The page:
This definition seems to be very promising and I wonder, what would be
the place of 'design methodology' in such a definition.
Doesn't 'the wicked problem' approach to design definition in other words
mean, that in cases where the problem spaces do not show any obvious
patterns 'mapable' to the solution spaces then 'design' thinking is a must.
Once a mapping has been 'seen' which develops into a 'methodology' and
then into 'methods' and 'processes' and it becomes a 'not so wicked'
problem. But I wonder in such a vision, do we have a place for a 'design
methodology' and then, well, a 'design methodology' exists at all ? and if
it does not, then why do need the definition of the design in the first
place as it itself can pose like the 'wicked problem' for every mind that
slowly recognises the boundaries through acts of thought and evaluation in
the process of designing.. ...
just a thought!
2008/6/20 Filippo A. Salustri <[log in to unmask]>:
> Hi all,
> Gunnar asked about "design that is NOT design." I've thought of this too,
> and my answer (to myself at least) is boundaries. That is, it's not so much
> about whether something is or is not design, but where things change between
> being and not being design.
> I take a "boundary" to be where/when a quality or quantity changes between
> two relatively constant values.
> Boundaries are not crisp, except for the totally artificial/abstract ones.
> We might readily accept that there's a boundary where our bodies end and
> the atmosphere starts. But if you look down at the sub-microscopic scale,
> you see all kinds of molecules, gases, and even living things passing
> through that boundary.
> So boundaries are really 'regions' where a change happens. My
> understanding of how the brain works is that boundaries (points of change)
> are recognized first, then the regions bounded are recognized. Eventually
> we 'see' the scene consciously. The boundary recognition is done
> sub-consciously, so we don't know we're doing it.
> Now look at something commonly used to describe designing. EG: "designing
> is a kind of problem solving." There are some problems (e.g. find the roots
> of a quadratic equation) that are solved, but the solution is not designed.
> Unless we admit some other paradigm besides 'problem-solving', I'd have to
> say that designing is a kind of problem-solving. I've yet to come up with a
> designing task/method/process that isn't solving a problem, but there are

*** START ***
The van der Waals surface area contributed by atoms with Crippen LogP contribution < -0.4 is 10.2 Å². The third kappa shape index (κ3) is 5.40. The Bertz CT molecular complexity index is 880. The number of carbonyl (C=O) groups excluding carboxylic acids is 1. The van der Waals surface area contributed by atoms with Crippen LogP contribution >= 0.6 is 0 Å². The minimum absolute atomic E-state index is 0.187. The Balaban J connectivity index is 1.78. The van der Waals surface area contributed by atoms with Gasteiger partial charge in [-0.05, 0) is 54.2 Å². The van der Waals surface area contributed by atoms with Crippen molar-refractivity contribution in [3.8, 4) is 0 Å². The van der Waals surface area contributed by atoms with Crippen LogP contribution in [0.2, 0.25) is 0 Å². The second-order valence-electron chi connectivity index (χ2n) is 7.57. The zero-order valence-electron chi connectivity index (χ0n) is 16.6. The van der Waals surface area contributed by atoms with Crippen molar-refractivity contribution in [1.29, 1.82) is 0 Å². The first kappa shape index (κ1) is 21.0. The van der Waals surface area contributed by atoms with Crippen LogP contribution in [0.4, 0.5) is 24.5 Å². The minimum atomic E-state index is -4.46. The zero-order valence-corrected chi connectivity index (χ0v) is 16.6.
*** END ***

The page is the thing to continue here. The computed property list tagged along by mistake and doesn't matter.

> plenty of problems that can be solved without design.
> Let's just say for now that this is acceptable. I would say that this
> means there's a boundary, on one side of which is designing, and on the
> other side of which is problem-solving-without-designing.
> My best guess of the 'location' of that boundary so far has to do with the
> notion of 'wicked problems.' One might argue that the solutions of wicked
> problems *must* be designed, but if a problem isn't wicked, then there is at
> least the possibility of a designed solution. Note that in the latter case,
> designing might be needed to come up with that initial solution methodology,
> but that's at a meta-level from the problem itself.
> ...does any of this make sense to anyone else but me?
> Swanson, Gunnar wrote:
>> I find it particularly troublesome when any group tries to define its
>> field as an honorific. Is design always innovative? If we [design] something
>> that is not innovative, have we done something that is not design? How about
>> thoughtful, constructive, strategic. . .
>> It would be interesting to try it from the other side: What is it that
>> people think of as design that is NOT design?
>> Gunnar Swanson Design Office
>> 1901 East 6th Street
>> Greenville, North Carolina 27858
>> [log in to unmask]
>> +1 252 258 7006
>> at East Carolina University:
>> +1 252 328 2839 [log in to unmask]
> Prof. Filippo A. Salustri, Ph.D., P.Eng.
> Department of Mechanical and Industrial Engineering
> Ryerson University Tel: 416/979-5000 x7749
> 350 Victoria St. Fax: 416/979-5265
> Toronto, ON email: [log in to unmask]
> M5B 2K3 Canada http://deseng.ryerson.ca/~fil/
Department of Design,
Indian Institute of Technology, Guwahati